be indefeasible
(a) in any case of fraud or misrepresentation to which
the person or body, or any agent of the person or
body, was a party or privy; or

(b) where registration was obtained by forgery, or by


means of an insufficient or void instrument; or
(c) where the title or interest was unlawfully acquired by
the person or body in the purported exercise of any
power or authority conferred by any written law..
[17]
As regards section 417, NLC, the 1st Defendants reliance on this
section in support of its case that the Court had the power to order
rectification of the aforesaid mistake in the Form 16A was patently
misplaced. The wording of section 417 is plain and clear that its purpose is
for the Court to direct the Registrar to do all acts that are necessary to give
effect to the relevant judgment or order of the Court. The party seeking to
invoke this section for an order against the Registrar or Collector should
first have obtained a judgment or order relating to land under the relevant
provisions of the NLC. To put it another way, the said judgment or order is
a condition precedent to section 417, NLC being invoked to obtain the
order therein directing the Registrar to do any act. Without the condition
precedent being satisfied, the question of an order being granted under
section 417, NLC would not arise. In the Supreme Court case of Woon
Kim Poh v. Saamah Bt Hj. Kasim [1987] 1 MLJ 400 Hashim Yeop A. Sani,
SCJ (as he then) was remarked:
Section 417 of the Code provides that the court or a judge may by
order direct the Registrar or Collector to do all such things as may
be necessary to give effect to any judgment or order given or
made in any proceedings relating to land, and it shall be the duty
of the Registrar or Collector to comply with the order forthwith..
Conclusion
[18]
Under section 242, NLC, the Form 16A is a formal requirement
that is mandatory for registration of a charge over property. It entitles the
chargee to enforce the charge on the land belonging to the chargor
(Plaintiff) and confers on the charge an indefeasible interest in the land.

[19]
The mistake in the Form 16A adverted to is serious and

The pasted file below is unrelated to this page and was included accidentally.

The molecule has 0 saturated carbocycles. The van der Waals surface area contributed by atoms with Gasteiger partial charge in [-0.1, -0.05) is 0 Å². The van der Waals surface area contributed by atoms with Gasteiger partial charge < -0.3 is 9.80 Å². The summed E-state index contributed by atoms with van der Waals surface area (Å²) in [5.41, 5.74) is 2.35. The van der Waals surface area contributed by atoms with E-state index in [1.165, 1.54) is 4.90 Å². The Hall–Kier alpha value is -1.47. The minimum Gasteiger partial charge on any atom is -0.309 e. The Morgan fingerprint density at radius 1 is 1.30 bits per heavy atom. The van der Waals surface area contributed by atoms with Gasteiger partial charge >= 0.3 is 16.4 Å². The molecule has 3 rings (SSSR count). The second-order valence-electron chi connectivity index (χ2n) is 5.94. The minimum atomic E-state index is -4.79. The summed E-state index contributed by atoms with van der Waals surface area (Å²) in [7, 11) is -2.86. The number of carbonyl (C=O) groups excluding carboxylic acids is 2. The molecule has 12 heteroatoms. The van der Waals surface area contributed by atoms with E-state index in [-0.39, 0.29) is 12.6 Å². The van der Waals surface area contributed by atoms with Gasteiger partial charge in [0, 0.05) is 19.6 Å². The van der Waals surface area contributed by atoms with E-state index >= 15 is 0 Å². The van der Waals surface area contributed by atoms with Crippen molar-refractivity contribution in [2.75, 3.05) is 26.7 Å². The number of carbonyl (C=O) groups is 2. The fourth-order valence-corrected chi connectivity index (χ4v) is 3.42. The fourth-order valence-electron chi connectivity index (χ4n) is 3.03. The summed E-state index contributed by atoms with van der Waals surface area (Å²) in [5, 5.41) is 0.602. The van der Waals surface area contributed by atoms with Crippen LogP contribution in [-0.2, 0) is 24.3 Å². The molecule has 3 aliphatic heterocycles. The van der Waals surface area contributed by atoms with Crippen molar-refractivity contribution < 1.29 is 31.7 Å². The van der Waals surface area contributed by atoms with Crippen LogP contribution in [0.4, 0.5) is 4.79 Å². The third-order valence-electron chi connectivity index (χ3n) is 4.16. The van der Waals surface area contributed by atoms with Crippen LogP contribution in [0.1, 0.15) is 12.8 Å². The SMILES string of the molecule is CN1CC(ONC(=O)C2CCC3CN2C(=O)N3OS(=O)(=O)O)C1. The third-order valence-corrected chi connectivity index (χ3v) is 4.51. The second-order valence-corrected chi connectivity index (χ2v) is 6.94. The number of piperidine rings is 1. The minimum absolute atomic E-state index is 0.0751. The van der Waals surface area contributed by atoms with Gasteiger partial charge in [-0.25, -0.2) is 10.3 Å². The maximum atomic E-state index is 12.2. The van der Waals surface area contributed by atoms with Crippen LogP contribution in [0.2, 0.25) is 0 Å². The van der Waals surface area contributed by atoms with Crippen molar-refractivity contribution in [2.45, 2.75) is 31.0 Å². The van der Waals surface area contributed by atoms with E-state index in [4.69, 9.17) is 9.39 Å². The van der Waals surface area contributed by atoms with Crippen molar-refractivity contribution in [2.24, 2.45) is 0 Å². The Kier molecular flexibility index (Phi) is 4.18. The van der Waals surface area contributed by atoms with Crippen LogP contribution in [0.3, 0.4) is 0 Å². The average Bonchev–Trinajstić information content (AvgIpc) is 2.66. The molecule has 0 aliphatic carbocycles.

fundamental as, inter alia, it altered the status of the Plaintiff from that of a
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mere third-party chargor to a borrower of the substantial loan from MBSB.


This altered capacity carried serious implications as to the legal liabilities
and obligations of the Plaintiff under the charge. The charge annexure
could not rectify the situation as the Form 16A was the only instrument
recognised under section 242, NLC. The said mistake was not a mere
error, omission or technical defect as envisaged under section 380, NLC
that could, on application to the Registrar, be corrected. In any event, the
Registrar and not the Court was empowered to make the correction that
was required. MBSB, thus, cannot in law invoke section 380, NLC to seek
on order for rectification of the Form 16A.
[20]
The above mistake renders the Form 16A an insufficient and
defective instrument for registration of the charge, which would, thus,
become defeasible under the provisions of section 340 (2), NLC. It was,
accordingly, voidable and liable to be declared void at the instance of the
chargee.
[21]
For the reasons alluded to, section 417, NLC did not have any
application to the issues in dispute in the present case as MBSB had not
obtained any judgment or order for the Registrar to give effect to.
[22]
By reason of the foregoing, I held in conclusion that the Plaintiff
had raised sufficient grounds as to why the charge instrument should be
held null and void and for an order that the charge be accordingly set aside
for being void and bad in law. This application was, therefore, allowed with
costs of RM5,000.00 and MBSBs application vide its counter-claim for
correction of the error under section 380, NLC was dismissed.
Dated: 22nd January 2014.

(GUNALAN A/L MUNIANDY)


Judicial Commissioner
High Court
Johor Bahru
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For the Plaintiff

Encik Mohd Adlizan


Messrs Hazli & Ihab
Advocates and Solicitors
Kuala Lumpur.

For the 1st Defendant

Mr. K. Gopinath &


Mr. M Sanjay
Messrs Kadir Andri & Partners
Advocates and Solicitors
Kuala Lumpur.

For the 2nd Defendant

Puan Nor Jamilah Tohed &


Encik Shahrizal b. Dato Shaari
Pejabat Kamar Undang-Undang
Negeri Johor
Nusajaya.